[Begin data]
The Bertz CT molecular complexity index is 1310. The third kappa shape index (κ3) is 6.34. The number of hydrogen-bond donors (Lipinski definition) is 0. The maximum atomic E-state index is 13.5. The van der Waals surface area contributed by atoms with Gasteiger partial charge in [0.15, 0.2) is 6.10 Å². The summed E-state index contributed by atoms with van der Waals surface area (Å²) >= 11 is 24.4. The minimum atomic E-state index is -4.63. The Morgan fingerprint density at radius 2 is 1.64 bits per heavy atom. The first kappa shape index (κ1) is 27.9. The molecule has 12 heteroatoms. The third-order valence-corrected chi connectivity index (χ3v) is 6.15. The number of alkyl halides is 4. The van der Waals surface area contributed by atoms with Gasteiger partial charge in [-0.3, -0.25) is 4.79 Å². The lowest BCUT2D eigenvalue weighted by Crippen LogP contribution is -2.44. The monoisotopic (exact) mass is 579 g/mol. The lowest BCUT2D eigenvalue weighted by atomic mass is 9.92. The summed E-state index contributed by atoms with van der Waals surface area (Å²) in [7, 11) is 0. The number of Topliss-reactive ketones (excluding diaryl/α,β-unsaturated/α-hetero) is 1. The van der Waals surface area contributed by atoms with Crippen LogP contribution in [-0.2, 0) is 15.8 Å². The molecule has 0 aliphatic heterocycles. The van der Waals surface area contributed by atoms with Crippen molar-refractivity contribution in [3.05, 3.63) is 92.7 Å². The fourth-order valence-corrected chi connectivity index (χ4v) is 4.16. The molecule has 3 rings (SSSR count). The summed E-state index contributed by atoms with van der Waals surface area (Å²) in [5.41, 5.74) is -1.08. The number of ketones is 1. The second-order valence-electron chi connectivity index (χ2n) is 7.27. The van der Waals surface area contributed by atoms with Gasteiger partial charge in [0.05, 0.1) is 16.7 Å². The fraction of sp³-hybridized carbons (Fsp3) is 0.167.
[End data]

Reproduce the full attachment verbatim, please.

The Bertz CT molecular complexity index is 1310. The third kappa shape index (κ3) is 6.34. The number of hydrogen-bond donors (Lipinski definition) is 0. The maximum atomic E-state index is 13.5. The van der Waals surface area contributed by atoms with Gasteiger partial charge in [0.15, 0.2) is 6.10 Å². The summed E-state index contributed by atoms with van der Waals surface area (Å²) >= 11 is 24.4. The minimum atomic E-state index is -4.63. The Morgan fingerprint density at radius 2 is 1.64 bits per heavy atom. The first kappa shape index (κ1) is 27.9. The molecule has 12 heteroatoms. The third-order valence-corrected chi connectivity index (χ3v) is 6.15. The number of alkyl halides is 4. The van der Waals surface area contributed by atoms with Gasteiger partial charge in [-0.3, -0.25) is 4.79 Å². The lowest BCUT2D eigenvalue weighted by Crippen LogP contribution is -2.44. The monoisotopic (exact) mass is 579 g/mol. The lowest BCUT2D eigenvalue weighted by atomic mass is 9.92. The summed E-state index contributed by atoms with van der Waals surface area (Å²) in [7, 11) is 0. The number of Topliss-reactive ketones (excluding diaryl/α,β-unsaturated/α-hetero) is 1. The van der Waals surface area contributed by atoms with Crippen LogP contribution in [-0.2, 0) is 15.8 Å². The molecule has 0 aliphatic heterocycles. The van der Waals surface area contributed by atoms with Crippen molar-refractivity contribution in [3.05, 3.63) is 92.7 Å². The fourth-order valence-corrected chi connectivity index (χ4v) is 4.16. The molecule has 3 rings (SSSR count). The summed E-state index contributed by atoms with van der Waals surface area (Å²) in [5.41, 5.74) is -1.08. The number of ketones is 1. The second-order valence-electron chi connectivity index (χ2n) is 7.27. The van der Waals surface area contributed by atoms with Gasteiger partial charge in [0.05, 0.1) is 16.7 Å². The fraction of sp³-hybridized carbons (Fsp3) is 0.167.